Guests climb aboard individual motorbikes, each with its own multi-axis motion platform hidden below. Once settled on their bikes, the VR headsets drop from the ceiling and click into a lightweight wearable frame. The transition from the physical attraction environment to the virtual world is designed to be seamless; guests can see and even gesture to their friends (in simulated racing gear) on neighboring bikes. This awareness of other riders is important to the story, because each individual controls their speed and direction so later on when they’re racing through the moonlit woods, guests will see their friends split off from the trail, speed ahead or fall behind, or even get attacked by the vampire Newborns, heightening the sense of peril and adventure.
While Midnight Ride sets the precedent for an all-new attraction category, Divergent: Fear Simulator evolves the current landscape of walk-through VR experiences. Combining forces with Framestore and the VR specialists at Noitom, Thinkwell and the attraction team set out to reimagine the possibilities of “walk-through VR” as not just focused on shooting or puzzle game mechanics, but crafting an emotionally gripping experience that greatly expands VR’s physical and technical boundaries.
Inspired by the dream-like fear testing seen in the blockbuster Divergent films, guests are paired up, two at a time, and “neurally linked” to a simulation that challenges their fear of heights, darkness, and shifting realities. In order to reach a larger audience, Thinkwell designed a linear, multi-room experience, allowing operators to pulse guests through in multiple groups. While VR technology created the illusion of a much larger environment than the actual physical one, the design team went to great lengths to ensure that the physical and digital design were a perfect match. Pairing the digital world with a tactile environment creates an undeniably realistic experience wherein guests step across rickety, plywood boards between towering skyscrapers, navigate an abandoned bunker with surreal surprises, and work together to escape a mind-twisting nightmare, conquering one fear after another in Fear Simulator VR.
Finally, Gods of Egypt: Battle for Eternity opened as the world’s first fully bespoke VR roller coaster, with a layout custom-designed to exclusively support a VR experience. Constructing a thrilling and immersively themed roller coaster indoors is a challenge due to the added complexity of floor loads, columns, and other structural restrictions. Working with Mack Rides, Thinkwell quickly determined a powered coaster would provide the control and flexibility the team wanted, and combining it with custom VR headsets and integrated audio headphones opened an entirely new world of possibilities for the tight indoor space.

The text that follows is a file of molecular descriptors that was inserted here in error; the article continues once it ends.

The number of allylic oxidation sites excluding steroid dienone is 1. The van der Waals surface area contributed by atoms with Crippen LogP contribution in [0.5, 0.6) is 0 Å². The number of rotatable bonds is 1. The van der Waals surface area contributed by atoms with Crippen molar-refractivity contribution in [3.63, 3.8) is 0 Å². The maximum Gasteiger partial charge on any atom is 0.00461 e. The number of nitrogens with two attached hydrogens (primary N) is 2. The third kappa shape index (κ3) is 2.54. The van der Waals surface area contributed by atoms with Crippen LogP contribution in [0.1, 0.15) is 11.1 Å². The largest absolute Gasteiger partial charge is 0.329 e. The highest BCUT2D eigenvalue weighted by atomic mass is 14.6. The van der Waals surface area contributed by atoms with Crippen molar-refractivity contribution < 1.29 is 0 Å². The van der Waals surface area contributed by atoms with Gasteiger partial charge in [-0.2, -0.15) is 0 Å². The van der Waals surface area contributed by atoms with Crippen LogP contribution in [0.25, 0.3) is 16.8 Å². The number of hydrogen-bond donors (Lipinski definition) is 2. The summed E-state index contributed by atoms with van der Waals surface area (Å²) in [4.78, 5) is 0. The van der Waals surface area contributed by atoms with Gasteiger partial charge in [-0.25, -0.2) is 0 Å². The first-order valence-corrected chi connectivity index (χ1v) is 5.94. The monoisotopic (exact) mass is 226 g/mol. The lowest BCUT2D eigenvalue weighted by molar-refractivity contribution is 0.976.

The powered coaster design also allowed for two discrete laps through the entire coaster circuit, one at slower speeds and then one at full speed – which the guest never realizes, since they’re immersed in the VR world as part of a battle between Egyptian gods. In this case, using virtual reality allowed for a roller coaster experience that is “twice as big, and twice the length” on half the footprint – a big coaster experience to match the enourous size and scope of the Gods of Egypt IP world, but on a much smaller footprint.
In each case, it was the storytelling that drove the attraction design, including the decision of when and how to use VR. While the technology is still evolving, and the introduction of AR in the near future promises even greater opportunities for attraction design, the varied uses of VR at Lionsgate Entertainment World indicates a multitude of possibilities for this tool when it finds the right application.